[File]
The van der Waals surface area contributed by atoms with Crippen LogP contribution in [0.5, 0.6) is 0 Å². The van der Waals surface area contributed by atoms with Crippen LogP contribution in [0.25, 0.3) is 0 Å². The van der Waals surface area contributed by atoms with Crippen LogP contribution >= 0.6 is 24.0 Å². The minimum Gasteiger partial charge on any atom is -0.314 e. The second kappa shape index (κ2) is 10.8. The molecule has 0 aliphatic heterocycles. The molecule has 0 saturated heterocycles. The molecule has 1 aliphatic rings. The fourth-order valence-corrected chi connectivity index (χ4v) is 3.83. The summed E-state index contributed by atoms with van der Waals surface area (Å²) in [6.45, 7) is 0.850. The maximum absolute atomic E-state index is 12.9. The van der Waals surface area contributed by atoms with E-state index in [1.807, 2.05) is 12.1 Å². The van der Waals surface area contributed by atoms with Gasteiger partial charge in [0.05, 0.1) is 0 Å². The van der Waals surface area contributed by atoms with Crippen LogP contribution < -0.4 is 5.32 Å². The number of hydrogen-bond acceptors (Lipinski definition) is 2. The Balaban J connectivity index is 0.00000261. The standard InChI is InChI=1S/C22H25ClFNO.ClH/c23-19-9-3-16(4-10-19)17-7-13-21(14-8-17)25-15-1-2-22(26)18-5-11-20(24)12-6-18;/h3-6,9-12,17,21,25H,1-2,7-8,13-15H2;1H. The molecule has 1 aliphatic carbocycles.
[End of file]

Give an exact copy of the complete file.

The van der Waals surface area contributed by atoms with Crippen LogP contribution in [0.5, 0.6) is 0 Å². The van der Waals surface area contributed by atoms with Crippen LogP contribution in [0.25, 0.3) is 0 Å². The van der Waals surface area contributed by atoms with Crippen LogP contribution >= 0.6 is 24.0 Å². The minimum Gasteiger partial charge on any atom is -0.314 e. The second kappa shape index (κ2) is 10.8. The molecule has 0 aliphatic heterocycles. The molecule has 0 saturated heterocycles. The molecule has 1 aliphatic rings. The fourth-order valence-corrected chi connectivity index (χ4v) is 3.83. The summed E-state index contributed by atoms with van der Waals surface area (Å²) in [6.45, 7) is 0.850. The maximum absolute atomic E-state index is 12.9. The van der Waals surface area contributed by atoms with E-state index in [1.807, 2.05) is 12.1 Å². The van der Waals surface area contributed by atoms with Gasteiger partial charge in [0.05, 0.1) is 0 Å². The van der Waals surface area contributed by atoms with Crippen LogP contribution < -0.4 is 5.32 Å². The number of hydrogen-bond acceptors (Lipinski definition) is 2. The Balaban J connectivity index is 0.00000261. The standard InChI is InChI=1S/C22H25ClFNO.ClH/c23-19-9-3-16(4-10-19)17-7-13-21(14-8-17)25-15-1-2-22(26)18-5-11-20(24)12-6-18;/h3-6,9-12,17,21,25H,1-2,7-8,13-15H2;1H. The molecule has 1 aliphatic carbocycles.